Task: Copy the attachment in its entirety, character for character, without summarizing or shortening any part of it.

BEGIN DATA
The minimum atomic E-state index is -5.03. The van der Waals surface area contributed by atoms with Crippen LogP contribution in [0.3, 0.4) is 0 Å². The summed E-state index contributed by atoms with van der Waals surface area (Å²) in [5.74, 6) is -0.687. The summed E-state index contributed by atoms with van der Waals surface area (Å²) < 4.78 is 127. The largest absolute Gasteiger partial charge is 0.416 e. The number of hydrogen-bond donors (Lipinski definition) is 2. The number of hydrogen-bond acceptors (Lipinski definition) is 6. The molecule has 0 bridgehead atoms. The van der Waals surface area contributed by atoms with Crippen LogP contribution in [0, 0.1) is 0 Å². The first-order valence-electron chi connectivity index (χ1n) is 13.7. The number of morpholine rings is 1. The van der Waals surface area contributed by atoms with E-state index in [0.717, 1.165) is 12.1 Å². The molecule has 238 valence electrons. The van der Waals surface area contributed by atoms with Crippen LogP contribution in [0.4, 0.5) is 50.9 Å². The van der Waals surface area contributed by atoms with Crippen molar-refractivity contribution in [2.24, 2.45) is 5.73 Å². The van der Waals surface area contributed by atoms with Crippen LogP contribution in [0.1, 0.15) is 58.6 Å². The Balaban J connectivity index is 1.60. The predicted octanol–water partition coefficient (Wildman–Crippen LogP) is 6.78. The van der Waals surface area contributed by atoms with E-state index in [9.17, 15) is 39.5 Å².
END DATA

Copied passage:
The minimum atomic E-state index is -5.03. The van der Waals surface area contributed by atoms with Crippen LogP contribution in [0.3, 0.4) is 0 Å². The summed E-state index contributed by atoms with van der Waals surface area (Å²) in [5.74, 6) is -0.687. The summed E-state index contributed by atoms with van der Waals surface area (Å²) < 4.78 is 127. The largest absolute Gasteiger partial charge is 0.416 e. The number of hydrogen-bond donors (Lipinski definition) is 2. The number of hydrogen-bond acceptors (Lipinski definition) is 6. The molecule has 0 bridgehead atoms. The van der Waals surface area contributed by atoms with Crippen LogP contribution in [0, 0.1) is 0 Å². The first-order valence-electron chi connectivity index (χ1n) is 13.7. The number of morpholine rings is 1. The van der Waals surface area contributed by atoms with E-state index in [0.717, 1.165) is 12.1 Å². The molecule has 238 valence electrons. The van der Waals surface area contributed by atoms with Crippen LogP contribution in [0.4, 0.5) is 50.9 Å². The van der Waals surface area contributed by atoms with Crippen molar-refractivity contribution in [2.24, 2.45) is 5.73 Å². The van der Waals surface area contributed by atoms with Crippen LogP contribution in [0.1, 0.15) is 58.6 Å². The Balaban J connectivity index is 1.60. The predicted octanol–water partition coefficient (Wildman–Crippen LogP) is 6.78. The van der Waals surface area contributed by atoms with E-state index in [9.17, 15) is 39.5 Å².